After months of speculation as to how “perfect” a fit it was, Cam Newton and the New England Patriots finally came to an agreement on an incentive-laden, one-year contract for the former NFL Most Valuable Player to get the chance to replace Tom Brady at quarterback.
Given the length of time for which Newton waited for a suitable offer and the accompanying conspiracy theories that he took a desperation deal or, to the extreme, was about to join Colin Kaepernick as being wrongly denied a legitimate chance, the Patriots contract gave ammunition to both perspectives. Some view Newton as competing for a job with a quarterback – Jarrett Stidham – who is not in his class while lesser players at the same position are cashing in; others see it as Newton having no choice but to go to New England on his knees and take what was offered before he suffered Kaepernick’s fate.
For obvious reasons, it’s silly to compare Newton to Kaepernick. Kaepernick is assuredly blackballed for his peaceful protests against police brutality and that teams do not want to deal with the media circus for a backup quarterback. Newton has no such baggage.
Newton has had surgical repairs of his throwing shoulder and a Lisfranc injury. He missed most of the 2019 season, but is supposedly healthy as he prepares for his first season in New England. The era in which quarterbacks were essentially finished at Newton’s age of 31 is long over. Statistically, Newton is unfairly judged based on his 2015 MVP year when he led the Panthers to a 15-1 record and a Super Bowl loss. Overall, his production has been consistently good apart from that one great outlier in 2015.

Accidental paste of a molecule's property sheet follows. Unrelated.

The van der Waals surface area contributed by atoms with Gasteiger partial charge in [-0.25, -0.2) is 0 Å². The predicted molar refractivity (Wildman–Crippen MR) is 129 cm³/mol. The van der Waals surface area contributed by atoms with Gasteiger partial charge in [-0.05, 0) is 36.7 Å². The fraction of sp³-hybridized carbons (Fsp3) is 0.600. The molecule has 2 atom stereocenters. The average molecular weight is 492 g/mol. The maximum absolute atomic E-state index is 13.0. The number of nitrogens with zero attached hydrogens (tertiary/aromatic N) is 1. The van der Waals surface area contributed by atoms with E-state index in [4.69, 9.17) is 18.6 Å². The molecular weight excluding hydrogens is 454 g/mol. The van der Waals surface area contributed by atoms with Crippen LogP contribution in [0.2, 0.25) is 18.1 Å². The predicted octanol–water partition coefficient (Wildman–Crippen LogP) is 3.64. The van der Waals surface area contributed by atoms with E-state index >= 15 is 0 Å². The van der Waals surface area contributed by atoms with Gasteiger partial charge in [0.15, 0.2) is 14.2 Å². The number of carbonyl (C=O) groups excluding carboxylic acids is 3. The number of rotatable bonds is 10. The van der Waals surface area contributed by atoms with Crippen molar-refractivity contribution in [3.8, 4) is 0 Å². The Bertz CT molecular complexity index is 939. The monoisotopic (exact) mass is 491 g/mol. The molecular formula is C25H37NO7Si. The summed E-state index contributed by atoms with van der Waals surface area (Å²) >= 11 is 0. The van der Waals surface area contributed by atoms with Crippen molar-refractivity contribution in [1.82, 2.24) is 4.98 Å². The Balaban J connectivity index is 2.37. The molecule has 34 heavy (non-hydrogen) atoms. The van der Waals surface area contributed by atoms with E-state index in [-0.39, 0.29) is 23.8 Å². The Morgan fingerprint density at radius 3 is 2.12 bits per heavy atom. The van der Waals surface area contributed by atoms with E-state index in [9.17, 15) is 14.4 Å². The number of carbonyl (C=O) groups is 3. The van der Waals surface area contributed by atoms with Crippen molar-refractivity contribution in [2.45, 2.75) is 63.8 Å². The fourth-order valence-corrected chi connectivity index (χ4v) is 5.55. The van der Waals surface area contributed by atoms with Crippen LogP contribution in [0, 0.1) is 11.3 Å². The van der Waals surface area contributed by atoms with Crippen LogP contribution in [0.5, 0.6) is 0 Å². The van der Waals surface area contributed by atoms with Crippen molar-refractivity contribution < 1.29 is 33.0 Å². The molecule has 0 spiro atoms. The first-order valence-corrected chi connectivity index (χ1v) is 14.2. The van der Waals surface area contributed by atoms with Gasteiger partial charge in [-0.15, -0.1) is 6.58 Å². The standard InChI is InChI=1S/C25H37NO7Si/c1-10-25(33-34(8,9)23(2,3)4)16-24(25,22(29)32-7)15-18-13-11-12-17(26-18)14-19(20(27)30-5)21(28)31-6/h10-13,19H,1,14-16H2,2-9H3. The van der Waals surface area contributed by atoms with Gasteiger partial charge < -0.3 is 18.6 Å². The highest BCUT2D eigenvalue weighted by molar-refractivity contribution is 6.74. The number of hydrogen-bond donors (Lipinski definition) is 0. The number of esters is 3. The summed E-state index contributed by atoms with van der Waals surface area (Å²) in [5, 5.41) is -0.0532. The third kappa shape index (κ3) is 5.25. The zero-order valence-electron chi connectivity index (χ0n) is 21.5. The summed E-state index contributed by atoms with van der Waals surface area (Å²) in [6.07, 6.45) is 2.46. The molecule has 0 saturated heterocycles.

The key here is his health and if he can seamlessly slide into the Patriots’ system.
Of course, it’s possible that Newton gets to Patriots camp and it doesn’t work. Belichick made no promises to Newton and there’s little financial damage if they need to cut him. They were prepared to move forward with Stidham if they were unable to get a veteran like Newton and if Stidham is better, Belichick will not hesitate to start him. This is the same man who, without his current pedigree as coach of the Cleveland Browns in 1993, cut Cleveland’s hometown hero Bernie Kosar. Vinny Testaverde eventually replaced Kosar, but at the time, Testaverde was out with a separated shoulder. The team was 5-3 when Kosar was cut and Belichick was forced to start journeyman Todd Philcox.
Not only did Belichick cut Kosar, he basically said he felt he had a better chance to win with Todd Philcox.
It turned out that Belichick’s coldblooded assessment of Kosar was right. The quarterback’s bizarre short-arm slingshots had lost their zip. He just wasn’t good anymore. Still, it took immense audacity to pull the trigger the way Belichick did and invite the vitriol he received especially with his dour personality and mediocre results already wearing thin with the media and fans in Cleveland.
The current situation with the Patriots is different, but not all that different. As important as Brady was, Belichick was always ready to move on if need be. And now, he has.